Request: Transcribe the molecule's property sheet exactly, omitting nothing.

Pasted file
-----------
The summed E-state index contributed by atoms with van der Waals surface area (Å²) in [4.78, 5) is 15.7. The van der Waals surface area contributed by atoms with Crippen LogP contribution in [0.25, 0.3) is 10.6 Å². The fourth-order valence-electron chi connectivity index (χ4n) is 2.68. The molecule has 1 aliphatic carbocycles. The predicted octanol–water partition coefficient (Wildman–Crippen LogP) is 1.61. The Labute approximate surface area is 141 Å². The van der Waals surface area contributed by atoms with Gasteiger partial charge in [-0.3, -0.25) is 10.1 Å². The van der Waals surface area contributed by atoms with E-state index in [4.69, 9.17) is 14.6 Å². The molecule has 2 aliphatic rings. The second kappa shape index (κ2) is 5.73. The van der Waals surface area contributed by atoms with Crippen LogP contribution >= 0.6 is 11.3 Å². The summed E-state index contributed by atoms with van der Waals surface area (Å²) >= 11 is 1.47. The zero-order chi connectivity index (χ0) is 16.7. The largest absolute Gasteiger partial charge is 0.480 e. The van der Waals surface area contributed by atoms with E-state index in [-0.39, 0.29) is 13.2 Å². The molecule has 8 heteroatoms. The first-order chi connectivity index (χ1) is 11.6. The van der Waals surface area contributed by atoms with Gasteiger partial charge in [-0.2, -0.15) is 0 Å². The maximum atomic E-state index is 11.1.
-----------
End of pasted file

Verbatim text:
The summed E-state index contributed by atoms with van der Waals surface area (Å²) in [4.78, 5) is 15.7. The van der Waals surface area contributed by atoms with Crippen LogP contribution in [0.25, 0.3) is 10.6 Å². The fourth-order valence-electron chi connectivity index (χ4n) is 2.68. The molecule has 1 aliphatic carbocycles. The predicted octanol–water partition coefficient (Wildman–Crippen LogP) is 1.61. The Labute approximate surface area is 141 Å². The van der Waals surface area contributed by atoms with Gasteiger partial charge in [-0.3, -0.25) is 10.1 Å². The van der Waals surface area contributed by atoms with E-state index in [4.69, 9.17) is 14.6 Å². The molecule has 2 aliphatic rings. The second kappa shape index (κ2) is 5.73. The van der Waals surface area contributed by atoms with Crippen LogP contribution >= 0.6 is 11.3 Å². The summed E-state index contributed by atoms with van der Waals surface area (Å²) >= 11 is 1.47. The zero-order chi connectivity index (χ0) is 16.7. The largest absolute Gasteiger partial charge is 0.480 e. The van der Waals surface area contributed by atoms with E-state index in [-0.39, 0.29) is 13.2 Å². The molecule has 8 heteroatoms. The first-order chi connectivity index (χ1) is 11.6. The van der Waals surface area contributed by atoms with Gasteiger partial charge in [-0.2, -0.15) is 0 Å². The maximum atomic E-state index is 11.1.